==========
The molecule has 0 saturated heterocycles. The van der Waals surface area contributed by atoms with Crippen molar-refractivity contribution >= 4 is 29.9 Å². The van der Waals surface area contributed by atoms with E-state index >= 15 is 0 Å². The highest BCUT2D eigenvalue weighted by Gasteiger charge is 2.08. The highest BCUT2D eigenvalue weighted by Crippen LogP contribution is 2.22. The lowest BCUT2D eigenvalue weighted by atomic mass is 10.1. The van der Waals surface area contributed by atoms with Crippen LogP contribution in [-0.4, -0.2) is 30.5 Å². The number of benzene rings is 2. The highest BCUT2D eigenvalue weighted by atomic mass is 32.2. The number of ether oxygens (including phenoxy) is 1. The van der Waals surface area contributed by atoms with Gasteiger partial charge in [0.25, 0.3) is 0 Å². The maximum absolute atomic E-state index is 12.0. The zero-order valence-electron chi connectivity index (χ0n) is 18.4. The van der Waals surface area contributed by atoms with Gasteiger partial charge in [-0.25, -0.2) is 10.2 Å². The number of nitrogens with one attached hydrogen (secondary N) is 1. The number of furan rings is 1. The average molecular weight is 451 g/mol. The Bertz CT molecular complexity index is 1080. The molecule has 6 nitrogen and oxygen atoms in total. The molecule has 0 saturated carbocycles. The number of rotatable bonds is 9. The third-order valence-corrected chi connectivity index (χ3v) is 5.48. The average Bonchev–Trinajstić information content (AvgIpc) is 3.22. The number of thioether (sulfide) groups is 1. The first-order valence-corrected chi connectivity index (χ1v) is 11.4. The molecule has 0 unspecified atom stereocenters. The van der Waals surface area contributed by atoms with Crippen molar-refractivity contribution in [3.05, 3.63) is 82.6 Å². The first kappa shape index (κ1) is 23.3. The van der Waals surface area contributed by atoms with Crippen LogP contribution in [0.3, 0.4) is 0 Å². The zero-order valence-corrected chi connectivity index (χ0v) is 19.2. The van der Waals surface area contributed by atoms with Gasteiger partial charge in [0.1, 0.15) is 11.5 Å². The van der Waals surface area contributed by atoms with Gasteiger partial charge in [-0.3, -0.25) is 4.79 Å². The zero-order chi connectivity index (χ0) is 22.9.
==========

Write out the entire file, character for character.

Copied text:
The molecule has 0 saturated heterocycles. The van der Waals surface area contributed by atoms with Crippen molar-refractivity contribution >= 4 is 29.9 Å². The van der Waals surface area contributed by atoms with E-state index >= 15 is 0 Å². The highest BCUT2D eigenvalue weighted by Gasteiger charge is 2.08. The highest BCUT2D eigenvalue weighted by Crippen LogP contribution is 2.22. The lowest BCUT2D eigenvalue weighted by atomic mass is 10.1. The van der Waals surface area contributed by atoms with Crippen LogP contribution in [-0.4, -0.2) is 30.5 Å². The number of benzene rings is 2. The highest BCUT2D eigenvalue weighted by atomic mass is 32.2. The number of ether oxygens (including phenoxy) is 1. The van der Waals surface area contributed by atoms with Gasteiger partial charge in [0.25, 0.3) is 0 Å². The maximum absolute atomic E-state index is 12.0. The zero-order valence-electron chi connectivity index (χ0n) is 18.4. The van der Waals surface area contributed by atoms with Gasteiger partial charge in [-0.25, -0.2) is 10.2 Å². The number of nitrogens with one attached hydrogen (secondary N) is 1. The number of furan rings is 1. The average molecular weight is 451 g/mol. The Bertz CT molecular complexity index is 1080. The molecule has 6 nitrogen and oxygen atoms in total. The molecule has 0 saturated carbocycles. The number of rotatable bonds is 9. The third-order valence-corrected chi connectivity index (χ3v) is 5.48. The average Bonchev–Trinajstić information content (AvgIpc) is 3.22. The number of thioether (sulfide) groups is 1. The first-order valence-corrected chi connectivity index (χ1v) is 11.4. The molecule has 0 unspecified atom stereocenters. The van der Waals surface area contributed by atoms with Crippen molar-refractivity contribution in [3.05, 3.63) is 82.6 Å². The first kappa shape index (κ1) is 23.3. The van der Waals surface area contributed by atoms with Crippen LogP contribution in [0.3, 0.4) is 0 Å². The zero-order valence-corrected chi connectivity index (χ0v) is 19.2. The van der Waals surface area contributed by atoms with Gasteiger partial charge in [0.1, 0.15) is 11.5 Å². The van der Waals surface area contributed by atoms with Gasteiger partial charge in [-0.3, -0.25) is 4.79 Å². The zero-order chi connectivity index (χ0) is 22.9.